Friday, 7 September 2012

Short-billed Dowitcher

A dowitcher at Lodmoor was at first thought to be Long-billed, this being the default species as they are by far the most common of the American species pair to be seen in the UK. However some doubt crept in on Tuesday and the bird was reported just as dowitcher sp. We decided to keep an eye on the story and sure enough on Wednesday the bird was announced as  Short-billed Dowitcher. We lept into action and sped from North Wales to the Dorest coast, a journey of 7 hours, non stop. We were rewarded with good views (eventually) of the juvenile Short-billed Dowitcher.
Juvenile Short-billed Dowitcher
In juvenile plumage the two American dowitcher species are actually fairly straightforward to identify. The tertials in Short-billed are notched and well marked a feature that Long-billed doesn't show, and perhaps more difficult to see is the ratio between the amount of white and black in the barring on the tail. In short-billed the barring shows as much, or more, white than black, where Long-billed shoews less white than black. Of course good views are needed to see this feature which can be hard to tell in the field and much easier to judge in a photograph.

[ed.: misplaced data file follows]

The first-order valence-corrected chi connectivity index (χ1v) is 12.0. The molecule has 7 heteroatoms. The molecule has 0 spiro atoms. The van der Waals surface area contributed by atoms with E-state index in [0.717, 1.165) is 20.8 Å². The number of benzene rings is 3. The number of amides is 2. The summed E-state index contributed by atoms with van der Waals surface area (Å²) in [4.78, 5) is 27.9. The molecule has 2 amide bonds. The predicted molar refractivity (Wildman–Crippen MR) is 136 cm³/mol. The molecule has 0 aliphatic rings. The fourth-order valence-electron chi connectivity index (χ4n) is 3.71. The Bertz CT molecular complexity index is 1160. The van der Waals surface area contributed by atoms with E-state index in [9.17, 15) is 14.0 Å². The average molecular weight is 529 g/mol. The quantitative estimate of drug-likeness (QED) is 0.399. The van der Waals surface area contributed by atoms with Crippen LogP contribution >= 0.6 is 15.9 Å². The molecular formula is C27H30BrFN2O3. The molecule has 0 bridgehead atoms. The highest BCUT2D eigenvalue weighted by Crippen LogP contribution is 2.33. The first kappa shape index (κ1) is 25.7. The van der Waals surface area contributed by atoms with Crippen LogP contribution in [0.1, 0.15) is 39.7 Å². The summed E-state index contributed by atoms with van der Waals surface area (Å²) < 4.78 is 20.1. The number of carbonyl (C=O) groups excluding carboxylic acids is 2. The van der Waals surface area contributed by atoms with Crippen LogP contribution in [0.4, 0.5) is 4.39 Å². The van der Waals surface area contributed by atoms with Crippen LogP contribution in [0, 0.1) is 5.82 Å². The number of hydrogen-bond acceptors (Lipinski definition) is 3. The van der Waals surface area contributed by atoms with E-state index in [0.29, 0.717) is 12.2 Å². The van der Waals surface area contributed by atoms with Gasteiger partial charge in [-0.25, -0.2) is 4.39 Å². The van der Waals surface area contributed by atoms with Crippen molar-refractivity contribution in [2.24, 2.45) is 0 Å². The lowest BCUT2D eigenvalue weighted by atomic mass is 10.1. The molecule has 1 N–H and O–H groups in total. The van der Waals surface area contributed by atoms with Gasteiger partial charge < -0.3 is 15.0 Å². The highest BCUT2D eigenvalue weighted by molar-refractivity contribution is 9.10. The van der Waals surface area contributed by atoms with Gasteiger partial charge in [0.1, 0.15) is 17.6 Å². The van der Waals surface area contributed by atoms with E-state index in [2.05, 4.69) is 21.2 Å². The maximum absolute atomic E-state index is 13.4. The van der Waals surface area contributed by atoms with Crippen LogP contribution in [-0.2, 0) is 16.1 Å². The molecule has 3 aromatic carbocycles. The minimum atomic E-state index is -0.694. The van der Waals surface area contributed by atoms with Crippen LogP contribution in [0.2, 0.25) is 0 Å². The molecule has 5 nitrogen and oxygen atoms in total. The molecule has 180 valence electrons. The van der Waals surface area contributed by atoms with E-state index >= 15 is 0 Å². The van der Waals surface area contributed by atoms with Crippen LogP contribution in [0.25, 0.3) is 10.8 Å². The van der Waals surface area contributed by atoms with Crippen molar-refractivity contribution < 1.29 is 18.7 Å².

Notched tertials and the black/white tail pattern can be seen (just) in this photo.



Its diminuitive size can be seen here when it is next to a teal.
It appeared at one time accompanied by Black-tailed Godwit and a Common Snipe giving a good size comaprison.
With Common Snipe

With Black-tailed Godwit and Common Snipe
The only other wader we saw there was northern Lapwing.
Northern Lapwing
Although the Short-billed Dpowitcher was not a new bird for the year having seen one in the USA in May, it was a new British bird for both Elis and me, I was delighted by the tick and by the views we had of the bird.

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